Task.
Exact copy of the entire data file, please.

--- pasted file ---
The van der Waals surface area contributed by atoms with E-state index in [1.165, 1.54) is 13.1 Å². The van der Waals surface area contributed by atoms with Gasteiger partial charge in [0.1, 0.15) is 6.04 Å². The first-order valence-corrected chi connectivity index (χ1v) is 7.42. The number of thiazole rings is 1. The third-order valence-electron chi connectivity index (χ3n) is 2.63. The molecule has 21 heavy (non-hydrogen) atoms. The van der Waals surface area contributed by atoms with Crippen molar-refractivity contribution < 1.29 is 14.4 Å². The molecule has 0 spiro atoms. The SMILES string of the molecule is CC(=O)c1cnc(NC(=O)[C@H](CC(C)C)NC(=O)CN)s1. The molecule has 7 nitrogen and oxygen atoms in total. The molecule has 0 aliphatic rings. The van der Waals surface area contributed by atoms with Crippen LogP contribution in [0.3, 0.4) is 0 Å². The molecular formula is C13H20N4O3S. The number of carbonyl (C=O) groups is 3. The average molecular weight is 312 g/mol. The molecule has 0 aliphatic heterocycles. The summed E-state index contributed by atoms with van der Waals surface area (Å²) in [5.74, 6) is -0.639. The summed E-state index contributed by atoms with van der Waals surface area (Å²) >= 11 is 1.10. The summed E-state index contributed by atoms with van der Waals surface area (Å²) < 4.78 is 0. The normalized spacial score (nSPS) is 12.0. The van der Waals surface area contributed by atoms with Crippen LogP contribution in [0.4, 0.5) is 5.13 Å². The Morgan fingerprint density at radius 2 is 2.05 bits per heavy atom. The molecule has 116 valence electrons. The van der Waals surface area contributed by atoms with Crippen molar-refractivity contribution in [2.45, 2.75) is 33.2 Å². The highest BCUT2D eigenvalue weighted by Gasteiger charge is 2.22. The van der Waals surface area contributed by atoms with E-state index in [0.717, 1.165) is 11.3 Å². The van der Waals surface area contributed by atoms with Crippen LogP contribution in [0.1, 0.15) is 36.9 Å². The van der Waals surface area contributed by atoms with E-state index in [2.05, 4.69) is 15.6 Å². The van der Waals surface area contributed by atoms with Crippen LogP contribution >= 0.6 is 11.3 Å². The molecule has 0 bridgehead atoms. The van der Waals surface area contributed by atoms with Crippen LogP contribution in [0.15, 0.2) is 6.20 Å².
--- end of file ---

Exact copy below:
The van der Waals surface area contributed by atoms with E-state index in [1.165, 1.54) is 13.1 Å². The van der Waals surface area contributed by atoms with Gasteiger partial charge in [0.1, 0.15) is 6.04 Å². The first-order valence-corrected chi connectivity index (χ1v) is 7.42. The number of thiazole rings is 1. The third-order valence-electron chi connectivity index (χ3n) is 2.63. The molecule has 21 heavy (non-hydrogen) atoms. The van der Waals surface area contributed by atoms with Crippen molar-refractivity contribution < 1.29 is 14.4 Å². The molecule has 0 spiro atoms. The SMILES string of the molecule is CC(=O)c1cnc(NC(=O)[C@H](CC(C)C)NC(=O)CN)s1. The molecule has 7 nitrogen and oxygen atoms in total. The molecule has 0 aliphatic rings. The van der Waals surface area contributed by atoms with Crippen LogP contribution in [0.3, 0.4) is 0 Å². The molecular formula is C13H20N4O3S. The number of carbonyl (C=O) groups is 3. The average molecular weight is 312 g/mol. The molecule has 0 aliphatic heterocycles. The summed E-state index contributed by atoms with van der Waals surface area (Å²) in [5.74, 6) is -0.639. The summed E-state index contributed by atoms with van der Waals surface area (Å²) >= 11 is 1.10. The summed E-state index contributed by atoms with van der Waals surface area (Å²) < 4.78 is 0. The normalized spacial score (nSPS) is 12.0. The van der Waals surface area contributed by atoms with Crippen LogP contribution in [0.4, 0.5) is 5.13 Å². The Morgan fingerprint density at radius 2 is 2.05 bits per heavy atom. The molecule has 116 valence electrons. The van der Waals surface area contributed by atoms with Crippen molar-refractivity contribution in [2.45, 2.75) is 33.2 Å². The highest BCUT2D eigenvalue weighted by Gasteiger charge is 2.22. The van der Waals surface area contributed by atoms with E-state index in [0.717, 1.165) is 11.3 Å². The van der Waals surface area contributed by atoms with Crippen LogP contribution in [0.1, 0.15) is 36.9 Å². The van der Waals surface area contributed by atoms with E-state index in [2.05, 4.69) is 15.6 Å². The van der Waals surface area contributed by atoms with Crippen LogP contribution >= 0.6 is 11.3 Å². The molecule has 0 bridgehead atoms. The van der Waals surface area contributed by atoms with Crippen LogP contribution in [0.15, 0.2) is 6.20 Å².